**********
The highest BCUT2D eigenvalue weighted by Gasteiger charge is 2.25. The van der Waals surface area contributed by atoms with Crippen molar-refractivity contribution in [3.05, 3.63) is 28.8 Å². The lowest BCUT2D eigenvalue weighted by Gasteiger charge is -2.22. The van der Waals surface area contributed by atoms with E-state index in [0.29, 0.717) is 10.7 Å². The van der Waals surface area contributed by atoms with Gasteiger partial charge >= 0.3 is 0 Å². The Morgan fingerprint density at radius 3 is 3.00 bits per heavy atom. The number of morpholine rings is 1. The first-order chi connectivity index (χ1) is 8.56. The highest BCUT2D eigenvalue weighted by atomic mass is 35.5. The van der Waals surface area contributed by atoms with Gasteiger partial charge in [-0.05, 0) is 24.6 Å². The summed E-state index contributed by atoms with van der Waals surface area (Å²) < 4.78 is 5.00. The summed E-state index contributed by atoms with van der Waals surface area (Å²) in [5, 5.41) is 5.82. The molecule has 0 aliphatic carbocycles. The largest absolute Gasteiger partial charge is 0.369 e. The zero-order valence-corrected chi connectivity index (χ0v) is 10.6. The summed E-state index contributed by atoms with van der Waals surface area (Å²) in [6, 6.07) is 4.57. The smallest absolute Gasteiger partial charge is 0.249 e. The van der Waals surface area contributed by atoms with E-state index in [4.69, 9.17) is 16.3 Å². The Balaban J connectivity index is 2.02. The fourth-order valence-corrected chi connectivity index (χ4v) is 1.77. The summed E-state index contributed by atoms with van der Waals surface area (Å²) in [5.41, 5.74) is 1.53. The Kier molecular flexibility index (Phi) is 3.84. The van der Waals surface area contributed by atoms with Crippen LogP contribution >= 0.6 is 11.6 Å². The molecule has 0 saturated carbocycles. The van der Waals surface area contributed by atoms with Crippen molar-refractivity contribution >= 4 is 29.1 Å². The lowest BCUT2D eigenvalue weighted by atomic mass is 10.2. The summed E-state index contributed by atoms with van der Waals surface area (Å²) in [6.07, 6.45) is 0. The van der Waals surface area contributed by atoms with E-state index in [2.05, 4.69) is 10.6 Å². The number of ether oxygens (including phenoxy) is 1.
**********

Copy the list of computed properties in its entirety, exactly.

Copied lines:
The highest BCUT2D eigenvalue weighted by Gasteiger charge is 2.25. The van der Waals surface area contributed by atoms with Crippen molar-refractivity contribution in [3.05, 3.63) is 28.8 Å². The lowest BCUT2D eigenvalue weighted by Gasteiger charge is -2.22. The van der Waals surface area contributed by atoms with E-state index in [0.29, 0.717) is 10.7 Å². The van der Waals surface area contributed by atoms with Gasteiger partial charge >= 0.3 is 0 Å². The Morgan fingerprint density at radius 3 is 3.00 bits per heavy atom. The number of morpholine rings is 1. The first-order chi connectivity index (χ1) is 8.56. The highest BCUT2D eigenvalue weighted by atomic mass is 35.5. The van der Waals surface area contributed by atoms with Gasteiger partial charge in [-0.05, 0) is 24.6 Å². The summed E-state index contributed by atoms with van der Waals surface area (Å²) < 4.78 is 5.00. The summed E-state index contributed by atoms with van der Waals surface area (Å²) in [5, 5.41) is 5.82. The molecule has 0 aliphatic carbocycles. The largest absolute Gasteiger partial charge is 0.369 e. The zero-order valence-corrected chi connectivity index (χ0v) is 10.6. The summed E-state index contributed by atoms with van der Waals surface area (Å²) in [6, 6.07) is 4.57. The smallest absolute Gasteiger partial charge is 0.249 e. The van der Waals surface area contributed by atoms with E-state index in [4.69, 9.17) is 16.3 Å². The Balaban J connectivity index is 2.02. The fourth-order valence-corrected chi connectivity index (χ4v) is 1.77. The summed E-state index contributed by atoms with van der Waals surface area (Å²) in [5.41, 5.74) is 1.53. The Kier molecular flexibility index (Phi) is 3.84. The van der Waals surface area contributed by atoms with Crippen LogP contribution >= 0.6 is 11.6 Å². The molecule has 0 saturated carbocycles. The van der Waals surface area contributed by atoms with Crippen molar-refractivity contribution >= 4 is 29.1 Å². The lowest BCUT2D eigenvalue weighted by atomic mass is 10.2. The summed E-state index contributed by atoms with van der Waals surface area (Å²) in [6.07, 6.45) is 0. The van der Waals surface area contributed by atoms with E-state index in [2.05, 4.69) is 10.6 Å². The number of ether oxygens (including phenoxy) is 1.